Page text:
- 18. Mehta RL, Kellum JA, Shah SV, Molitoris BA, Ronco C et al. (2007) Acute Kidney Injury Network: report of an initiative to improve outcomes in acute kidney injury. Crit Care 11: R31. doi:https://doi.org/10.1186/cc6010. PubMed: 17331245.
- 19. Bihorac A, Yavas S, Subbiah S, Hobson CE, Schold JD et al. (2009) Long-term risk of mortality and acute kidney injury during hospitalization after major surgery. Ann Surg 249: 851-858. doi:https://doi.org/10.1097/SLA.0b013e3181a40a0b. PubMed: 19387314.
- 20. Chertow GM, Christiansen CL, Cleary PD, Munro C, Lazarus JM (1995) Prognostic stratification in critically ill patients with acute renal failure requiring dialysis. Arch Intern Med 155: 1505–1511. doi:https://doi.org/10.1001/archinte.155.14.1505. PubMed: 7605152.
- 21. Bellomo R, Auriemma S, Fabbri A, D'Onofrio A, Katz N et al. (2008) The pathophysiology of cardiac surgery-associated acute kidney injury (CSA-AKI). Int J Artif Organs 31: 166-168. PubMed: 18311733.
- 22. Karkouti K, Wijeysundera DN, Yau TM, Callum JL, Cheng DC et al. (2009) Acute kidney injury after cardiac surgery: focus on modifiable risk factors. Circulation119: 495-502. doi:https://doi.org/10.1161/CIRCULATIONAHA.108.786913. PubMed: 19153273.
- 23. Brezis M, Rosen S (1995) Hypoxia of the renal medulla—its implications for disease. N Engl J Med 332: 647-655. doi:https://doi.org/10.1056/NEJM199503093321006. PubMed: 7845430.
- 24. Chou SY, Porush JG, Faubert PF (1990) Renal medullary circulation: hormonal control. Kidney Int 37: 1-13. doi:https://doi.org/10.1038/ki.1990.1. PubMed: 2137185.
- 25. Yang CL, Chen CH, Tsai PS, Wang TY, Huang CJ (2011) Protective Effects of Dexmedetomidine-Ketamine Combination against Ventilator-Induced Lung Injury in Endotoxemia Rats. J Surg Res 167: e273-e781. doi:https://doi.org/10.1016/j.jss.2009.07.007. PubMed: 20452617.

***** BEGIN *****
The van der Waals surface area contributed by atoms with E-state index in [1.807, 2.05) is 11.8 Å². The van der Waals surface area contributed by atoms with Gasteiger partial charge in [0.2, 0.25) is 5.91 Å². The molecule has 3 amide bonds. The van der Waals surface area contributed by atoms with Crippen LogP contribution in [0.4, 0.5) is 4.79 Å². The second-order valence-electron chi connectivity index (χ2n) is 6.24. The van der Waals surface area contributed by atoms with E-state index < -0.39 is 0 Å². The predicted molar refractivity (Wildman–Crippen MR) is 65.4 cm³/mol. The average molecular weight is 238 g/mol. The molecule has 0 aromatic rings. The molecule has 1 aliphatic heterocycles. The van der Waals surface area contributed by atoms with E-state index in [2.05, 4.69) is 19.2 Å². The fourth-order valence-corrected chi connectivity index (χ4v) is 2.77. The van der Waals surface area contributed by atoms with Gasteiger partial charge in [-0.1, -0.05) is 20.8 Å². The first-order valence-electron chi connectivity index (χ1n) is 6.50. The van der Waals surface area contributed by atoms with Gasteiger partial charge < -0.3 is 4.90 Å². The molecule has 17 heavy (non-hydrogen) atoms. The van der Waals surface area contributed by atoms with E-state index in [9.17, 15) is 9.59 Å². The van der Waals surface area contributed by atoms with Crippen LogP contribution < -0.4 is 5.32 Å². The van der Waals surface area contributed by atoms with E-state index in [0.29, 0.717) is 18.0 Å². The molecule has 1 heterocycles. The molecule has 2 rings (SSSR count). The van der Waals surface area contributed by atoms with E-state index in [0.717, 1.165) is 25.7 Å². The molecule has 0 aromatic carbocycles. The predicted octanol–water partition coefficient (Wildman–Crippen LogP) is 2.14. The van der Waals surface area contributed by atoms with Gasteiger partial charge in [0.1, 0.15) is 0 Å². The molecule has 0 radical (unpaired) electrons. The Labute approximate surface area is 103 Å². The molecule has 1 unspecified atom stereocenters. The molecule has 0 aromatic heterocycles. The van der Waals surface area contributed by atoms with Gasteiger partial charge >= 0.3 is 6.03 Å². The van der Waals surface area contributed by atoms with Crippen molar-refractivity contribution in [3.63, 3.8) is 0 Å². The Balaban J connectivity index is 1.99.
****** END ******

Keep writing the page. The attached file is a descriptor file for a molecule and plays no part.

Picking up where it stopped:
- 26. Sanders RD, Xu J, Shu Y, Januszewski A, Halder S et al. (2009) Dexmedetomidine attenuates isoflurane-induced neurocognitive impairment in neonatal Rats. Anesthesiology 110: 1077-1085. doi:https://doi.org/10.1097/ALN.0b013e31819daedd. PubMed: 19352168.
- 27. Okada H, Kurita T, Mochizuki T, Morita K, Sato S (2007) The cardioprotective effect of dexmedetomidine on global ischaemia in isolated rat hearts. Resuscitation 74: 538-545. doi:https://doi.org/10.1016/j.resuscitation.2007.01.032. PubMed: 17391832.
- 28. Harada T, Constantinou CE (1993) The effect of alpha 2 agonists and antagonists on the lower urinary tract of the rat. J Urol 149: 159-164. PubMed: 8093264.
- 29. Frumento RJ, Logginidou HG, Wahlander S, Wagener G, Playford HR et al. (2006) Dexmedetomidine infusion is associated with enhanced renal function after thoracic surgery. J Clin Anesth 18: 422-426. doi:https://doi.org/10.1016/j.jclinane.2006.02.005. PubMed: 16980158.
- 30. Helbo-Hansen S, Fletcher R, Lundberg D, Nordström L, Werner O et al. (1986) Clonidine and the sympatico-adrenal response to coronary artery by-pass surgery. Acta Anaesthesiol Scand 30: 235-242. doi:https://doi.org/10.1111/j.1399-6576.1986.tb02404.x. PubMed: 3017039.
- 31. Ebert TJ, Hall JE, Barney JA, Uhrich TD, Colinco MD (2000) The effects of increasing plasma concentrations of dexmedetomidine in humans. Anesthesiology 93: 382-394. doi:https://doi.org/10.1097/00000542-200008000-00016. PubMed: 10910487.
- 32. Taoda M, Adachi YU, Uchihashi Y, Watanabe K, Satoh T et al. (2001) Effect of dexmedetomidine on the release of [3H]-noradrenaline from rat kidney cortex slices:characterization of alpha2-adrenoceptor. Neurochem Int 38: 317-322. doi:https://doi.org/10.1016/S0197-0186(00)00096-6. PubMed: 11137626.
- 33. Weatherby KE, Zwilling BS, Lafuse WP (2003) Resistance of macrophages to mycobacterium avium is induced by α2-adrenergic stimulation. Infect Immun 71: 22-29. doi:https://doi.org/10.1128/IAI.71.1.22-29.2003. PubMed: 12496145.
- 34. Wang H, Liao H, Ochani M, Justiniani M, Lin X et al. (2004) Cholinergic agonists inhibit HMGB1 release and improve survival in experimental sepsis. Nat Med 10: 1216-1221. doi:https://doi.org/10.1038/nm1124. PubMed: 15502843.
- 35. Shirasaka T, Kannan H, Takasaki M (2007) Activation of a G proteincoupled inwardly rectifying K+ current and suppression of Ih contribute to dexmedetomidine-induced inhibition of rat paraventricular nucleus neurons. Anesthesiology 107: 605-615. doi:https://doi.org/10.1097/01.anes.0000281916.65365.4e. PubMed: 17893457.
- 36. Jarnberg PO (2004) Renal protection strategies in the perioperative period. Best Pract Res Clin Anaesthesiol 18: 645-660. doi:https://doi.org/10.1016/j.bpa.2004.05.009. PubMed: 15460550.